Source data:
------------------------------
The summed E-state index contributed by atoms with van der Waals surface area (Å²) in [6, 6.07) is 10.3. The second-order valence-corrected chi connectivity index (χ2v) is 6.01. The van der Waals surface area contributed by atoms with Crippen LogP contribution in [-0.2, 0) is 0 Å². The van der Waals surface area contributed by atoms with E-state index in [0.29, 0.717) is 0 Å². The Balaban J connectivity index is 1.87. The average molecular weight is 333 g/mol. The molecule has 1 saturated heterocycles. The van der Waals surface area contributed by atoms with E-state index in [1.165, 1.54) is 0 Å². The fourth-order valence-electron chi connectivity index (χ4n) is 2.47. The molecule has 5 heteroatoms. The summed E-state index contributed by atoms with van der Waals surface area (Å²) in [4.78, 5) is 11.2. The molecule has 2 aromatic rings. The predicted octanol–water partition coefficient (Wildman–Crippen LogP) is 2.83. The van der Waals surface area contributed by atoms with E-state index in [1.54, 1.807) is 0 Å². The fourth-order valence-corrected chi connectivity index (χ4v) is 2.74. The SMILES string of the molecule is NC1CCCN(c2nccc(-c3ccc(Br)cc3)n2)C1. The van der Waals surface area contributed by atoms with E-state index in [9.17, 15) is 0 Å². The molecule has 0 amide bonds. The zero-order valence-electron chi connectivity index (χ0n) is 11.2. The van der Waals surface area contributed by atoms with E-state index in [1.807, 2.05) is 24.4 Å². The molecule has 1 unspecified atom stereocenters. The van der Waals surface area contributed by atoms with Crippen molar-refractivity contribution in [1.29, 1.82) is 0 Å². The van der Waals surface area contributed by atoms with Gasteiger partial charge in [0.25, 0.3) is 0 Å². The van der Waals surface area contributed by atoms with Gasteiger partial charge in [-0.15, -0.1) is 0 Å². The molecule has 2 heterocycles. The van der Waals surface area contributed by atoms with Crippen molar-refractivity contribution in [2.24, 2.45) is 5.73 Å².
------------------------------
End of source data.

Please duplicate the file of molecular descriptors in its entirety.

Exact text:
The summed E-state index contributed by atoms with van der Waals surface area (Å²) in [6, 6.07) is 10.3. The second-order valence-corrected chi connectivity index (χ2v) is 6.01. The van der Waals surface area contributed by atoms with Crippen LogP contribution in [-0.2, 0) is 0 Å². The van der Waals surface area contributed by atoms with E-state index in [0.29, 0.717) is 0 Å². The Balaban J connectivity index is 1.87. The average molecular weight is 333 g/mol. The molecule has 1 saturated heterocycles. The van der Waals surface area contributed by atoms with E-state index in [1.165, 1.54) is 0 Å². The fourth-order valence-electron chi connectivity index (χ4n) is 2.47. The molecule has 5 heteroatoms. The summed E-state index contributed by atoms with van der Waals surface area (Å²) in [4.78, 5) is 11.2. The molecule has 2 aromatic rings. The predicted octanol–water partition coefficient (Wildman–Crippen LogP) is 2.83. The van der Waals surface area contributed by atoms with E-state index in [1.54, 1.807) is 0 Å². The fourth-order valence-corrected chi connectivity index (χ4v) is 2.74. The SMILES string of the molecule is NC1CCCN(c2nccc(-c3ccc(Br)cc3)n2)C1. The van der Waals surface area contributed by atoms with E-state index in [9.17, 15) is 0 Å². The molecule has 0 amide bonds. The zero-order valence-electron chi connectivity index (χ0n) is 11.2. The van der Waals surface area contributed by atoms with E-state index in [1.807, 2.05) is 24.4 Å². The molecule has 1 unspecified atom stereocenters. The van der Waals surface area contributed by atoms with Crippen molar-refractivity contribution in [1.29, 1.82) is 0 Å². The van der Waals surface area contributed by atoms with Gasteiger partial charge in [0.25, 0.3) is 0 Å². The van der Waals surface area contributed by atoms with Gasteiger partial charge in [-0.15, -0.1) is 0 Å². The molecule has 2 heterocycles. The van der Waals surface area contributed by atoms with Crippen molar-refractivity contribution in [2.24, 2.45) is 5.73 Å².